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allenm

Using a Motion Sensor to Trigger Interrupts

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Thought I would share some of my Raspberry Pi tests. Rather than being project oriented, most of my tests have had an emphasis on specific sensors/devices and simple Python programs to demonstrate their functionality. This was mainly intended to be a personal log of my Raspberry Pi lab tests, but if anyone can benefit or wants to add their observations so much the better.

 

Hardware: Raspberry Pi, Gertboard (not essential to test) and Parallax Motion Sensor #555-28027 (Radio Shack 276-135).

 

While there are library modules (wiringPi and RPi.GPIO for example) available that handle interrupts, I took a more direct approach for this test and used the poll function in the GPIO facility in Linux.

 

For the sake of clarity, I will first show using this method to check the state of a GPIO pin without the benefit of using an interrupt.

 

Before running the program, a user interface must be created for GPIO25 by executing these statements from the prompt:

 

sudo su

echo 25 >/sys/class/gpio/export # create a user interface for GPIO25

echo in >/sys/class/gpio25/direction # configure GPIO25 as an input

 

This creates a directory with several files representing the configuration and state of GPIO25. For example, the 'value' file will contain a '0' if GPIO is low or an '1' if GPIO is high. The 'direction' file contains 'in' after GPIO25 is created. We could set the contents of any of these files, but their default values are suitable for this next test.

 

I am using the same Parallax motion sensor tested earlier, except BUF1 is jumpered to GPIO25 on my Gertboard. As before, the motion sensor outputs a high for 3 seconds when it senses motion. Otherwise its output remains at low.

 

gpio25-read.py

 

import time

 

f = open('/sys/class/gpio/gpio25/value', 'r') # create a read file object

 

while 1:

f.seek(0) # reset pointer location in file to beginning

motion = f.read(1) # read 1st byte of read file object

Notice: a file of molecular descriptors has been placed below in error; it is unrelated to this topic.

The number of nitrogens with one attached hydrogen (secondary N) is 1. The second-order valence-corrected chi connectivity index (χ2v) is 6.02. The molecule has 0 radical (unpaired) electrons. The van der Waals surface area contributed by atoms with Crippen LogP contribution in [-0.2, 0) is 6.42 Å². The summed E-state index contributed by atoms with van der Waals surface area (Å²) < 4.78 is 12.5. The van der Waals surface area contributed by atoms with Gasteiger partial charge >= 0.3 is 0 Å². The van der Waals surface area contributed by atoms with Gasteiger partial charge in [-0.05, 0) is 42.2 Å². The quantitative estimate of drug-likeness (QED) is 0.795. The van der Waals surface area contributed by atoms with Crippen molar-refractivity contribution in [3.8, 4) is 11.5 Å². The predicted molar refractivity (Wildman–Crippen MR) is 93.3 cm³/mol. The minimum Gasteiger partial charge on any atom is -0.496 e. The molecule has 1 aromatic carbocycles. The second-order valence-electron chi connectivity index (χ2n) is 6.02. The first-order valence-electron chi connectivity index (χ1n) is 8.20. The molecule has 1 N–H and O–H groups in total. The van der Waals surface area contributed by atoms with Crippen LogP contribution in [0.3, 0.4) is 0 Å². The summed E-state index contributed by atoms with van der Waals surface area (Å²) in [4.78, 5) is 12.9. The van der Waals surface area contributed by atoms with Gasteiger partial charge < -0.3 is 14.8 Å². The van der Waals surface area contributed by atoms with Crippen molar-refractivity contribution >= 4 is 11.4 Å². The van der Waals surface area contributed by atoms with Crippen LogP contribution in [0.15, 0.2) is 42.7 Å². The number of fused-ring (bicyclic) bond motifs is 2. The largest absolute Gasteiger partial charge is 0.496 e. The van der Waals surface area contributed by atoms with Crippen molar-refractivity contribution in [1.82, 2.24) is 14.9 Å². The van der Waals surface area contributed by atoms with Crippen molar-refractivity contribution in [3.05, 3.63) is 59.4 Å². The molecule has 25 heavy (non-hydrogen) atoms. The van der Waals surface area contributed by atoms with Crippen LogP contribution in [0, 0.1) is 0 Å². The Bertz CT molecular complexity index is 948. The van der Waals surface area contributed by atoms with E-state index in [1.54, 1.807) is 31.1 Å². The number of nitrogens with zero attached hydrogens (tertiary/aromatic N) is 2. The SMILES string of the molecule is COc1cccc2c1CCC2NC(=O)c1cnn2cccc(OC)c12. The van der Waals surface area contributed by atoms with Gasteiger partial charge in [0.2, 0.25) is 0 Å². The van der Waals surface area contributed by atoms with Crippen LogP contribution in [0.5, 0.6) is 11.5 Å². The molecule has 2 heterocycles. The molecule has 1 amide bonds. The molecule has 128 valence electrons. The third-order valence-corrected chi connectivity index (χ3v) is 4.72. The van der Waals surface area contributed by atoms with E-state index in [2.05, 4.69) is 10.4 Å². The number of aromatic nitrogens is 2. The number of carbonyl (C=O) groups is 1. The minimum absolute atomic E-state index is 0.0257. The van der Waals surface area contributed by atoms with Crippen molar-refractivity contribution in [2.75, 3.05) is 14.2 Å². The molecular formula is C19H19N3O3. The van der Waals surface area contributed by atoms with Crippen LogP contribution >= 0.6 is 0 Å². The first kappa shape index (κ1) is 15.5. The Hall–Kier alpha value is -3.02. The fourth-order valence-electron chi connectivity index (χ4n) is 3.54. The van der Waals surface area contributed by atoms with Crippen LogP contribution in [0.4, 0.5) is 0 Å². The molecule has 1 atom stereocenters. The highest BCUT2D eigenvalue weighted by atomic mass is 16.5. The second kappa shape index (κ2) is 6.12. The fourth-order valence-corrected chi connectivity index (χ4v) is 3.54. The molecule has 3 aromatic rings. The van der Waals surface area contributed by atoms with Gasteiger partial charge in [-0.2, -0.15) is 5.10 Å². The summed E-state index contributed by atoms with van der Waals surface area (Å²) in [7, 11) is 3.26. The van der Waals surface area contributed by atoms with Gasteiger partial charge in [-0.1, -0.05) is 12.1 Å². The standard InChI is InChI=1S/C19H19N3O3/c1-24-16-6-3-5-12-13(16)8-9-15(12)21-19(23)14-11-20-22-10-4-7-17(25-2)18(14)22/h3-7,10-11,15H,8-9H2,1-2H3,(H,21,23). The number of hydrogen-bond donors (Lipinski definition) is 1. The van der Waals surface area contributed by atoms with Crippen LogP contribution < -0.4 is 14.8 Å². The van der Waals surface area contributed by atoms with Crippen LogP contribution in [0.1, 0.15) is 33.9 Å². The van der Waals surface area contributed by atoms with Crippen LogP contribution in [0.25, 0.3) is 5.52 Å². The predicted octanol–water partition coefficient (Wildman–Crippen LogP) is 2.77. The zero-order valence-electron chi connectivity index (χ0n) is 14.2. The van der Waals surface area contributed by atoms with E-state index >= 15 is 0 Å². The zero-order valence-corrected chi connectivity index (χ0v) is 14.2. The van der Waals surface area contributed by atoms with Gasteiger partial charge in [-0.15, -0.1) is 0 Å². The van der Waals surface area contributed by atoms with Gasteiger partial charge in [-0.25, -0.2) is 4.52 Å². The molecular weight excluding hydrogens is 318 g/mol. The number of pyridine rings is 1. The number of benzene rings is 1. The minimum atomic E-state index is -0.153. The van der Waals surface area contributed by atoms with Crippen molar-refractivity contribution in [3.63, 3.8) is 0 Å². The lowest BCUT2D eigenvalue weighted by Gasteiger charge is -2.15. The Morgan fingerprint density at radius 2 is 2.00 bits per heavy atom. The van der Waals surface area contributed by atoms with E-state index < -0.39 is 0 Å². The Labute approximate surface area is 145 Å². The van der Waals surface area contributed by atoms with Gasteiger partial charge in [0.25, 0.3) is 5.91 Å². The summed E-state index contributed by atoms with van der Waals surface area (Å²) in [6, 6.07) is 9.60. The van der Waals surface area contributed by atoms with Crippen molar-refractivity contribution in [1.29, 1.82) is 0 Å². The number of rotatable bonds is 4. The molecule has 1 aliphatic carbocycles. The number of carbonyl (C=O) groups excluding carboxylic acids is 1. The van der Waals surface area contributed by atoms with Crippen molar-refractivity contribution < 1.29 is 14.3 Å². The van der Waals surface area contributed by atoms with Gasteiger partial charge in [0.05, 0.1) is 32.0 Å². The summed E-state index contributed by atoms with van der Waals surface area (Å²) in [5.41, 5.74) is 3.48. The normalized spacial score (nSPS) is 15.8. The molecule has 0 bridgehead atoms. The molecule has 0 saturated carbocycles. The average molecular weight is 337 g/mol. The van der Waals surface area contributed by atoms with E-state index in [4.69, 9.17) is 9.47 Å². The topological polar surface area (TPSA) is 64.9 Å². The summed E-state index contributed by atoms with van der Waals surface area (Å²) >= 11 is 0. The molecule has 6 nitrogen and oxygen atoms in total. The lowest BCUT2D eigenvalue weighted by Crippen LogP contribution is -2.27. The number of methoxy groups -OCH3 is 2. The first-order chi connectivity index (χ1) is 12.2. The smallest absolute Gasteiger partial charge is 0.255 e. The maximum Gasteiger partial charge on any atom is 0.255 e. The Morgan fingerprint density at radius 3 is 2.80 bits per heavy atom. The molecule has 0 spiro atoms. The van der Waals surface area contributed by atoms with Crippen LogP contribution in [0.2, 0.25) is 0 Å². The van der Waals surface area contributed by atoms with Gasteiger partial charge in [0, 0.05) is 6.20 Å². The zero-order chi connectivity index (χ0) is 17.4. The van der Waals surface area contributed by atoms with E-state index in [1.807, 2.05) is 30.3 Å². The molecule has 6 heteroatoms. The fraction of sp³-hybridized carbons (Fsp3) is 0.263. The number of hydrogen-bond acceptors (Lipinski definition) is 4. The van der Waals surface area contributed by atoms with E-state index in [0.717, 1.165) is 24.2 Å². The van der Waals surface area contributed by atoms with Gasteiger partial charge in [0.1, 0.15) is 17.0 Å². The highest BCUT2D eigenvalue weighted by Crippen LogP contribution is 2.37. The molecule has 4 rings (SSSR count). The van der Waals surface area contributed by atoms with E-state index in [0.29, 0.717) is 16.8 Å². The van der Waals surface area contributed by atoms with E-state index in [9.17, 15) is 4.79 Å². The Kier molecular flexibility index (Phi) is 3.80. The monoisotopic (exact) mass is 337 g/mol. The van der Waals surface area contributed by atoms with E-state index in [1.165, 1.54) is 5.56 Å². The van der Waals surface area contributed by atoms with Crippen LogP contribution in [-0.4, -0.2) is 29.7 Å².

if motion == '1':

print('Warning! Motion Detected!')

else:

print('All is quiet...')

time.sleep(1)

 

 

The above program simply hangs in a loop and reads the pin every second. The downside of this approach is the cpu is given no time to do anything else.

 

Before running the next program using interrupts, we make sure we have created a user interface for GPIO25 by executing these statements from the prompt:

 

sudo su

echo 25 >/sys/class/gpio/export # create a user interface for GPIO25

echo in >/sys/class/gpio25/direction # configure GPIO25 as an input

echo both >/sys/class/gpio25/edge # configure GPIO25 to recognize both rising & falling transitions

 

gpio25-interrupt.py

 

import time

import select

import sys

 

f = open('/sys/class/gpio/gpio25/value', 'r') # create a read file object

myInterrupt = select.poll() # create a polling object

myInterrupt.register(f, select.POLLPRI) # add read file object as a source to satisfy poll requests

 

while 1:

myInterrupt.poll() # wait for an interrupt

f.seek(0) # reset pointer location in file to beginning

motion = f.read(1) # read 1st byte of read file object

if motion == '1':

print('Warning! Motion Detected!')

else:

print('All is quiet...')

 

 

With this method a user would be free to add code putting the cpu to work doing other functions, such as controlling other GPIO pins, performing caculations, etc.

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